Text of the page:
Fish Farm Factory Freight Train. The f-words found purchase in the fjords of my frontal lobes even as my eyes flicked across Jeff's sketches, fantastic flights of fancy from the fiddling fingers of a fine friend. Fish farm factory freight train? Forsooth, these funky frescoes flummoxed me. For what purpose did Jeff find himself fondly doodling four facsimiles of fundamental freakanomics? For fame? For fortune? For fun?
Two weeks previous, twelve-year-old Yorick November-November Six Point Four stole from her father, a mid-level progengineer who worked for one of the many subcontractors to the Ministry of Education. Yorick's stolen prize was a half-obsolete maintenance-ops manual for the MOE Tutorbots.
Surprisingly, the text of the manual was written at a level Yorick could easily read and understand. There was a lot of information and regulations to be sure, but the organization and layout of the document was clear as crystaglass. Yorick spent a fortnight of sleeperings hunkered under the sheets of her laybed absorbing technical entries by the glowing light of her viewie. A spydot, if there was one, would have noticed the rings of fatigue develop under Yorick's triumphant elfin eyes.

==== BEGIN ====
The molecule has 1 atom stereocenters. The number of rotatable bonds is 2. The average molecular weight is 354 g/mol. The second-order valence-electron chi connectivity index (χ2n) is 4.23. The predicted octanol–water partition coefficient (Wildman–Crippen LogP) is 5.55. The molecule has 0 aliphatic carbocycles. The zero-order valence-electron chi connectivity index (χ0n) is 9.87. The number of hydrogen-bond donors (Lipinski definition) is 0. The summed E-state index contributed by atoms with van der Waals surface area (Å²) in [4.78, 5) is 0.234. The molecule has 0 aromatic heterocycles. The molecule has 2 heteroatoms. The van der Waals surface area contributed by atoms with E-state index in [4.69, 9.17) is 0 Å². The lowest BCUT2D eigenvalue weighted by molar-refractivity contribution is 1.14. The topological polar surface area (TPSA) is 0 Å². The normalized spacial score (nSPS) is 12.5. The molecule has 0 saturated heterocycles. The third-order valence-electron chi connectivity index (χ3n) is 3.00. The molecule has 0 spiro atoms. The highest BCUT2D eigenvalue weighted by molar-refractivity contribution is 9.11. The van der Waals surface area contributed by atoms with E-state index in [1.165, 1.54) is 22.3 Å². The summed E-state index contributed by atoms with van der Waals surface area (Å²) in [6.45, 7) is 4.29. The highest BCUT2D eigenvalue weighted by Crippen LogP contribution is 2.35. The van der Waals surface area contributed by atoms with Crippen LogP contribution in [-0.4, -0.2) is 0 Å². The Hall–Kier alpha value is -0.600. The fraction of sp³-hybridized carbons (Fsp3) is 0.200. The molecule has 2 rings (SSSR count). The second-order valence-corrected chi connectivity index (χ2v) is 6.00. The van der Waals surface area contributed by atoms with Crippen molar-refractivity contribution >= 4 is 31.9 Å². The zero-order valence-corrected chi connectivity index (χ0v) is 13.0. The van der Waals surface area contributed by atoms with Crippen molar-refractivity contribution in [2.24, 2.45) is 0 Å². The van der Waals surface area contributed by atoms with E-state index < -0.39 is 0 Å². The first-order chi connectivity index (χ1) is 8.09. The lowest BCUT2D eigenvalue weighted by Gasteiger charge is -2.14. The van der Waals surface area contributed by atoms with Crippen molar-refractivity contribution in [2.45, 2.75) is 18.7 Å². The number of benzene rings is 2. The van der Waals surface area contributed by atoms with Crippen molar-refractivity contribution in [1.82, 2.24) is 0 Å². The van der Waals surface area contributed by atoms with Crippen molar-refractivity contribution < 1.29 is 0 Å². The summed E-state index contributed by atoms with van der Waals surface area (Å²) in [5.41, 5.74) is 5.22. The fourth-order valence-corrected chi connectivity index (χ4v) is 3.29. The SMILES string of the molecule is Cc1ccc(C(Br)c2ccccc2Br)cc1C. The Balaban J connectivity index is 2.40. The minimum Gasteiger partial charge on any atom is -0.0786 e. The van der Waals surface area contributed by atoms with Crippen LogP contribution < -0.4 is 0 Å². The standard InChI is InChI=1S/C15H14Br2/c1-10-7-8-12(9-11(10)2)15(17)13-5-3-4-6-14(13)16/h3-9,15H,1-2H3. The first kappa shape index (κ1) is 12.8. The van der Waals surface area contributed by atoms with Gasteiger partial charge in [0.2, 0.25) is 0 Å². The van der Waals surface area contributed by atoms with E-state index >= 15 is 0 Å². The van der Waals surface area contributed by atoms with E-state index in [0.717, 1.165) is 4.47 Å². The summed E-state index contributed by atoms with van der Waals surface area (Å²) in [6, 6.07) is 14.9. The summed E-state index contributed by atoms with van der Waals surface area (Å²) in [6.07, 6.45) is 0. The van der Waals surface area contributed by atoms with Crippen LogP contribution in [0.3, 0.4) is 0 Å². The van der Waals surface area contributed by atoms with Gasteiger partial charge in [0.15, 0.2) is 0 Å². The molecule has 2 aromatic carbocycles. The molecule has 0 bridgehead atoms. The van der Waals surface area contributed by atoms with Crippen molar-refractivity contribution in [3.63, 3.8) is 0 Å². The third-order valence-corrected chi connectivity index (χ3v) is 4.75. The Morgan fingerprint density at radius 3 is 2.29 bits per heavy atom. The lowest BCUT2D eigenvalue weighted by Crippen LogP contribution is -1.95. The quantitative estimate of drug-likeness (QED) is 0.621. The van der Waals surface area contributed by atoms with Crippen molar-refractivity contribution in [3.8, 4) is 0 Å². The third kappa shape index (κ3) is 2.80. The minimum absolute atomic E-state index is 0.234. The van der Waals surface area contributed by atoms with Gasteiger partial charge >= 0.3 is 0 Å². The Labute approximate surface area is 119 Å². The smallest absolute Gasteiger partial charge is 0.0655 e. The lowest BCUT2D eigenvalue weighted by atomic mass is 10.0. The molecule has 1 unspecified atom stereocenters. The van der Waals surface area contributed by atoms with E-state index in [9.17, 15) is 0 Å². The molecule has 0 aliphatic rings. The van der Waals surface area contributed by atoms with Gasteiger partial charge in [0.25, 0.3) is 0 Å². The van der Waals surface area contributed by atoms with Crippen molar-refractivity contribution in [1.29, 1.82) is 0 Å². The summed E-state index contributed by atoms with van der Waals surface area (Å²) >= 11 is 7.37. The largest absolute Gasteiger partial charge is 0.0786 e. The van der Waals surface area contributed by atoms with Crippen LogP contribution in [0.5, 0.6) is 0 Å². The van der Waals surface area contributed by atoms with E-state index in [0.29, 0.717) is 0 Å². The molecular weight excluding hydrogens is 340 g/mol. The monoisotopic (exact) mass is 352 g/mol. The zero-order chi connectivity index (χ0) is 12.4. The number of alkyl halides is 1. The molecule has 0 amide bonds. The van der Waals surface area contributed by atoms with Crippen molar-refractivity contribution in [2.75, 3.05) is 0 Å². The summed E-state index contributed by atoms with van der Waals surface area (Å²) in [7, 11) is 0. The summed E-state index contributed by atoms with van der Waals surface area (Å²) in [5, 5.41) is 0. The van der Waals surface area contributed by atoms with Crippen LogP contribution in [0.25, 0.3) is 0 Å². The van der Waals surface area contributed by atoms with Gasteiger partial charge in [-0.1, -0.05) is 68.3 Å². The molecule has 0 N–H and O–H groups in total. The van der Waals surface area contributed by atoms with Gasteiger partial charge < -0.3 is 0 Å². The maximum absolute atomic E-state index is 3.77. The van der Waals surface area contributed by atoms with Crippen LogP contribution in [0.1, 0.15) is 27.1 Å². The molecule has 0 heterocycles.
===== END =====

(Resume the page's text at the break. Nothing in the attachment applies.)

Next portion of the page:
This day, Yorick attended class armed with knowledge denied her seatmates. From her midnight readings, she could guess at Tutorbot's weakness.
Common knowledge: Tutorbot always ran hot. Either his logic buffer or his semantics parser or his dialectic diode array were hot to the point of nearly burning. Central thermostat for the class was always set a few centigrades below normal because Tutorbot heated the room with his body. Yorick November-November Six Point Four knew that Tutorbots should not run this hot. She reasoned that the MOE was far behind on maintenance cycles, that it could have been month or even years since her Tutorbot had a proper upcheck and thinkwipe. If that was the case, Tutorbot's dataframe must be at terminus, never having been flushed for forever.
Yorick considered the possibility of the rarest of the rare: a snow day. Not that snow had ever been seen for generations, yet the term persisted in school vernacular. It was possible, though. Knock Tutorbot out in such a way that nobody suspected, and the class would be on free intervals for however long it took to get Tutorbot fixed or replaced. Such a glorious proposition! Yorick would be queen of the class for perpetuity.